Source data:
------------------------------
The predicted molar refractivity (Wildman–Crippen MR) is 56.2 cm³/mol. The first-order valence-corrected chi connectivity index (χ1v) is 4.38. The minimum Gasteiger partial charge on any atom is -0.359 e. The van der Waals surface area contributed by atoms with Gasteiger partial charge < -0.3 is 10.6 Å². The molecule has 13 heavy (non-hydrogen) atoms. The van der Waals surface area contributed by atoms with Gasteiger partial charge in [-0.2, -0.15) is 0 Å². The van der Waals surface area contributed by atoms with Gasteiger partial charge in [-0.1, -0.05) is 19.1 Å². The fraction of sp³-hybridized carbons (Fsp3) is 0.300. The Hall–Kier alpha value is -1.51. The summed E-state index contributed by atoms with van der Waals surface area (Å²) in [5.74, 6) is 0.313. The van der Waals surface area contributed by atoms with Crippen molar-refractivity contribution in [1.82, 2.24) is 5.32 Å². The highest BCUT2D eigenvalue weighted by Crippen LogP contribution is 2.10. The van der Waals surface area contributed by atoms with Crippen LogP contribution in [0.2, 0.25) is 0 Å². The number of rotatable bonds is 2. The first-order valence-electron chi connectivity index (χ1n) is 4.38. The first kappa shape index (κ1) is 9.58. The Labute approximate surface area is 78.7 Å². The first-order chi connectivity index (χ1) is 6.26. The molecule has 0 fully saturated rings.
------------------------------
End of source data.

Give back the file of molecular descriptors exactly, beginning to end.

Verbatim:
The predicted molar refractivity (Wildman–Crippen MR) is 56.2 cm³/mol. The first-order valence-corrected chi connectivity index (χ1v) is 4.38. The minimum Gasteiger partial charge on any atom is -0.359 e. The van der Waals surface area contributed by atoms with Gasteiger partial charge < -0.3 is 10.6 Å². The molecule has 13 heavy (non-hydrogen) atoms. The van der Waals surface area contributed by atoms with Gasteiger partial charge in [-0.2, -0.15) is 0 Å². The van der Waals surface area contributed by atoms with Gasteiger partial charge in [-0.1, -0.05) is 19.1 Å². The fraction of sp³-hybridized carbons (Fsp3) is 0.300. The Hall–Kier alpha value is -1.51. The summed E-state index contributed by atoms with van der Waals surface area (Å²) in [5.74, 6) is 0.313. The van der Waals surface area contributed by atoms with Crippen molar-refractivity contribution in [1.82, 2.24) is 5.32 Å². The highest BCUT2D eigenvalue weighted by Crippen LogP contribution is 2.10. The van der Waals surface area contributed by atoms with Crippen LogP contribution in [0.2, 0.25) is 0 Å². The number of rotatable bonds is 2. The first-order valence-electron chi connectivity index (χ1n) is 4.38. The first kappa shape index (κ1) is 9.58. The Labute approximate surface area is 78.7 Å². The first-order chi connectivity index (χ1) is 6.26. The molecule has 0 fully saturated rings.